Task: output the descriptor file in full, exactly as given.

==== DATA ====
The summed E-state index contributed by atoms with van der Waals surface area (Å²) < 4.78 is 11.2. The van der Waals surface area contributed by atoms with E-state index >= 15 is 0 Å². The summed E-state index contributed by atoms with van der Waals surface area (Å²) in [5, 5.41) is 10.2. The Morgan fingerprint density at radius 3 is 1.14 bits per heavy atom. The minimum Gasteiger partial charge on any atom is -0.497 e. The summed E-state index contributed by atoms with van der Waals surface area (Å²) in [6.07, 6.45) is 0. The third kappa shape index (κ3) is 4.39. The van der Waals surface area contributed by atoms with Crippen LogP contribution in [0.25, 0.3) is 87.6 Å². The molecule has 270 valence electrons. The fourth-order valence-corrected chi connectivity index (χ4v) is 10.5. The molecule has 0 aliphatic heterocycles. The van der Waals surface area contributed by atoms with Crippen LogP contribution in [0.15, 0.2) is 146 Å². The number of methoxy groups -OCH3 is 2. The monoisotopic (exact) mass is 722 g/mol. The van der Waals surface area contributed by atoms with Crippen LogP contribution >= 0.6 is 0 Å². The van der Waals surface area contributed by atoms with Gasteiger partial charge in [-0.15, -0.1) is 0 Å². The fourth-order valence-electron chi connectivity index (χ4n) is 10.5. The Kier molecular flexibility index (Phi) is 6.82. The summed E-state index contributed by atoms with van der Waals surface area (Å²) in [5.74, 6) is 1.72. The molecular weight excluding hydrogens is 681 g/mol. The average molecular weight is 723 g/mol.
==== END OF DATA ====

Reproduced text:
The summed E-state index contributed by atoms with van der Waals surface area (Å²) < 4.78 is 11.2. The van der Waals surface area contributed by atoms with E-state index >= 15 is 0 Å². The summed E-state index contributed by atoms with van der Waals surface area (Å²) in [5, 5.41) is 10.2. The Morgan fingerprint density at radius 3 is 1.14 bits per heavy atom. The minimum Gasteiger partial charge on any atom is -0.497 e. The summed E-state index contributed by atoms with van der Waals surface area (Å²) in [6.07, 6.45) is 0. The third kappa shape index (κ3) is 4.39. The van der Waals surface area contributed by atoms with Crippen LogP contribution in [0.25, 0.3) is 87.6 Å². The molecule has 270 valence electrons. The fourth-order valence-corrected chi connectivity index (χ4v) is 10.5. The molecule has 0 aliphatic heterocycles. The van der Waals surface area contributed by atoms with Crippen LogP contribution in [0.15, 0.2) is 146 Å². The number of methoxy groups -OCH3 is 2. The monoisotopic (exact) mass is 722 g/mol. The van der Waals surface area contributed by atoms with Crippen LogP contribution >= 0.6 is 0 Å². The van der Waals surface area contributed by atoms with Gasteiger partial charge in [-0.15, -0.1) is 0 Å². The fourth-order valence-electron chi connectivity index (χ4n) is 10.5. The Kier molecular flexibility index (Phi) is 6.82. The summed E-state index contributed by atoms with van der Waals surface area (Å²) in [5.74, 6) is 1.72. The molecular weight excluding hydrogens is 681 g/mol. The average molecular weight is 723 g/mol.